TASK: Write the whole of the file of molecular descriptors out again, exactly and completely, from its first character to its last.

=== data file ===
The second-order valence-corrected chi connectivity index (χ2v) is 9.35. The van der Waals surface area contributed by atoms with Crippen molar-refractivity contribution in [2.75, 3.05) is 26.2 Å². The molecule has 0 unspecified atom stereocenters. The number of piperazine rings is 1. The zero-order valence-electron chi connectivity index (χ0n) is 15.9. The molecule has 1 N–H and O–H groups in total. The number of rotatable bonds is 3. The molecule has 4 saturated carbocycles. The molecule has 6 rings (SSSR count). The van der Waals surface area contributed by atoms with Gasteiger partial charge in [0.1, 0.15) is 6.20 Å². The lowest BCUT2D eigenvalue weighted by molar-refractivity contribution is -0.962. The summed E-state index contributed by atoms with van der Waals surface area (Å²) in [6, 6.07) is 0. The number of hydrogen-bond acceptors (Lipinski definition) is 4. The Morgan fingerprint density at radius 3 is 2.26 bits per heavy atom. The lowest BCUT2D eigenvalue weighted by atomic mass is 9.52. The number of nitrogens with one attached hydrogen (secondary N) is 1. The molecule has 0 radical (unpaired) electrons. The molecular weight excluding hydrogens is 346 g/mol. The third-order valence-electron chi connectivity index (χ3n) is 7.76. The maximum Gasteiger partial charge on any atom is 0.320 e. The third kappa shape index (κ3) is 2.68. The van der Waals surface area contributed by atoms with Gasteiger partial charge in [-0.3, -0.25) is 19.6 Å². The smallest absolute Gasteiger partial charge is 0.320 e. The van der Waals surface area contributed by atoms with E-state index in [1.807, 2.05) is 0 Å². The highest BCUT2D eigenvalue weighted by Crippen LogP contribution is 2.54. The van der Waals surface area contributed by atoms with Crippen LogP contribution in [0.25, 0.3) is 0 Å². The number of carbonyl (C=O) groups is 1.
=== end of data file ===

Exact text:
The second-order valence-corrected chi connectivity index (χ2v) is 9.35. The van der Waals surface area contributed by atoms with Crippen molar-refractivity contribution in [2.75, 3.05) is 26.2 Å². The molecule has 0 unspecified atom stereocenters. The number of piperazine rings is 1. The zero-order valence-electron chi connectivity index (χ0n) is 15.9. The molecule has 1 N–H and O–H groups in total. The number of rotatable bonds is 3. The molecule has 4 saturated carbocycles. The molecule has 6 rings (SSSR count). The van der Waals surface area contributed by atoms with Gasteiger partial charge in [0.1, 0.15) is 6.20 Å². The lowest BCUT2D eigenvalue weighted by molar-refractivity contribution is -0.962. The summed E-state index contributed by atoms with van der Waals surface area (Å²) in [6, 6.07) is 0. The number of hydrogen-bond acceptors (Lipinski definition) is 4. The Morgan fingerprint density at radius 3 is 2.26 bits per heavy atom. The lowest BCUT2D eigenvalue weighted by atomic mass is 9.52. The number of nitrogens with one attached hydrogen (secondary N) is 1. The molecule has 0 radical (unpaired) electrons. The molecular weight excluding hydrogens is 346 g/mol. The third-order valence-electron chi connectivity index (χ3n) is 7.76. The maximum Gasteiger partial charge on any atom is 0.320 e. The third kappa shape index (κ3) is 2.68. The van der Waals surface area contributed by atoms with Gasteiger partial charge in [-0.3, -0.25) is 19.6 Å². The smallest absolute Gasteiger partial charge is 0.320 e. The van der Waals surface area contributed by atoms with E-state index in [1.807, 2.05) is 0 Å². The highest BCUT2D eigenvalue weighted by Crippen LogP contribution is 2.54. The van der Waals surface area contributed by atoms with Crippen LogP contribution in [0.25, 0.3) is 0 Å². The number of carbonyl (C=O) groups is 1.